Listen to just a few of Claire Rousay’s tracks and you’ll understand why I’m having second thoughts. Though she doesn’t necessarily refer to her music as such, I consider the bulk of her creative output to be an ongoing audio journal – one comprised of raw field recordings that are augmented with a fluid blend of whispered narratives and pastoral melodic passages. Think of The Books – but with a more musique concrète approach to the compositions. If you were to start somewhere – in an honest attempt to appreciate the scope of her work – I would start with one of her most recent releases: “a heavenly touch” (available digitally [both editions of the tape are, unfortunately, already sold out] via Already Dead Tapes and Records). Here we can witness a synecdoche of the various sonic exploits that define her approach to experimental noise music – masterfully-captured recordings of seemingly mundane real-life experiences (see “taxi ride”), minimal soundscapes that eerily mimic those horrible human moments where we tend to lose ourselves in ever-expanding periods of excessive thought and dread (see “going home”), or charming odes to the self and the past (see “dice in santa fe”).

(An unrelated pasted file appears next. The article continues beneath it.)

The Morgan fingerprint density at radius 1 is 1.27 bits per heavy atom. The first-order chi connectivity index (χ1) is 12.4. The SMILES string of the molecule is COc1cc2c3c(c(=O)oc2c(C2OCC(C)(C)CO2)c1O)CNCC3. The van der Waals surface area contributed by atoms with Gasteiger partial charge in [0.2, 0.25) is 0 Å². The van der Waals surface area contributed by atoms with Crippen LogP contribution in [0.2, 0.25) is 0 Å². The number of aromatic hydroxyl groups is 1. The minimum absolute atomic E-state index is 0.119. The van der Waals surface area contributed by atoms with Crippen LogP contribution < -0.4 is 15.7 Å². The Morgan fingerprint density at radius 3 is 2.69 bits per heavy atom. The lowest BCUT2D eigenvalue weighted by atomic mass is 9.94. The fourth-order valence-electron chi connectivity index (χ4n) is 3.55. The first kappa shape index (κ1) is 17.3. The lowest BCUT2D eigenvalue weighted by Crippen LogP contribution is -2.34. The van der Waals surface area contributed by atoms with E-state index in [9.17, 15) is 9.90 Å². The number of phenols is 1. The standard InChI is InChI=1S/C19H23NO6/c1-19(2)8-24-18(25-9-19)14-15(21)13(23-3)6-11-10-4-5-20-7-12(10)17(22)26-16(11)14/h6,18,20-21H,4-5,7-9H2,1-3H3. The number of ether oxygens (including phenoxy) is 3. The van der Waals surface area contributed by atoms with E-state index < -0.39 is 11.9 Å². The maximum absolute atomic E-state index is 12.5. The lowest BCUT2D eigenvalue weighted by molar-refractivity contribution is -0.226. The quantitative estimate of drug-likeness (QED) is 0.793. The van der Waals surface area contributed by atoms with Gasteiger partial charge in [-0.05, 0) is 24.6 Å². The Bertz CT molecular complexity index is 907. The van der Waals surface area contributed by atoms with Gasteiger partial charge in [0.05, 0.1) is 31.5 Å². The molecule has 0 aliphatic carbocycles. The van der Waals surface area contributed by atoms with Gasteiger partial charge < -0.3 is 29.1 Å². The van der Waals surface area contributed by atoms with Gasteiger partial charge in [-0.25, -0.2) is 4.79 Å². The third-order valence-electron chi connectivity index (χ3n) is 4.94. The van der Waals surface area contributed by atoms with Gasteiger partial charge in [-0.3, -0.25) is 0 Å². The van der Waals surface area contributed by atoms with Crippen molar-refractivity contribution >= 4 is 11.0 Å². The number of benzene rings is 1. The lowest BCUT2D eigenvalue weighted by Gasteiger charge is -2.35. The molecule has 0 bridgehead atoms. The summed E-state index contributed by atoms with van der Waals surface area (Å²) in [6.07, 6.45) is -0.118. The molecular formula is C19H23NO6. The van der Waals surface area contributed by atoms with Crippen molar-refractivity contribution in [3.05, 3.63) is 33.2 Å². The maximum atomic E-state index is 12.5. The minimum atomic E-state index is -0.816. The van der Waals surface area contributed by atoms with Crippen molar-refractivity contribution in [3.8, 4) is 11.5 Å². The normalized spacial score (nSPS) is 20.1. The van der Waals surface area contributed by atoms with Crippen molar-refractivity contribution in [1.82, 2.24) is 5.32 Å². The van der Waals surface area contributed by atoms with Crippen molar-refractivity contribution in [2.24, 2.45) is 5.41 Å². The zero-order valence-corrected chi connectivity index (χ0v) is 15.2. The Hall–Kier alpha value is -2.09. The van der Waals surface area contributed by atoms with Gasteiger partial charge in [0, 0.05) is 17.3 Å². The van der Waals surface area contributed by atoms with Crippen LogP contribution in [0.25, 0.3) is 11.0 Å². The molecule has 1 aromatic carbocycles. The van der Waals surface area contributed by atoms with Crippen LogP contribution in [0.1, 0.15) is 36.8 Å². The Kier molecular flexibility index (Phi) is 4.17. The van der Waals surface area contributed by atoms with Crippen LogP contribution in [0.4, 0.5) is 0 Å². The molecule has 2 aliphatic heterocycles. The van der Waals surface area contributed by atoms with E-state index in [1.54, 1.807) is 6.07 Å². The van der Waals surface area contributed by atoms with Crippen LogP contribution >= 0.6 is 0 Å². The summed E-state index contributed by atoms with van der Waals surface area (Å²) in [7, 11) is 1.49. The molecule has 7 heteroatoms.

Regardless of what album is being discussed though, the point is that Rousay’s delicate, intriguing, personal, and all-out hypnotizing music exists in much the same way the previously mentioned mid-century journal does: so nonchalant that you might miss it, and honest to the point of driving the listener to question her creative motives.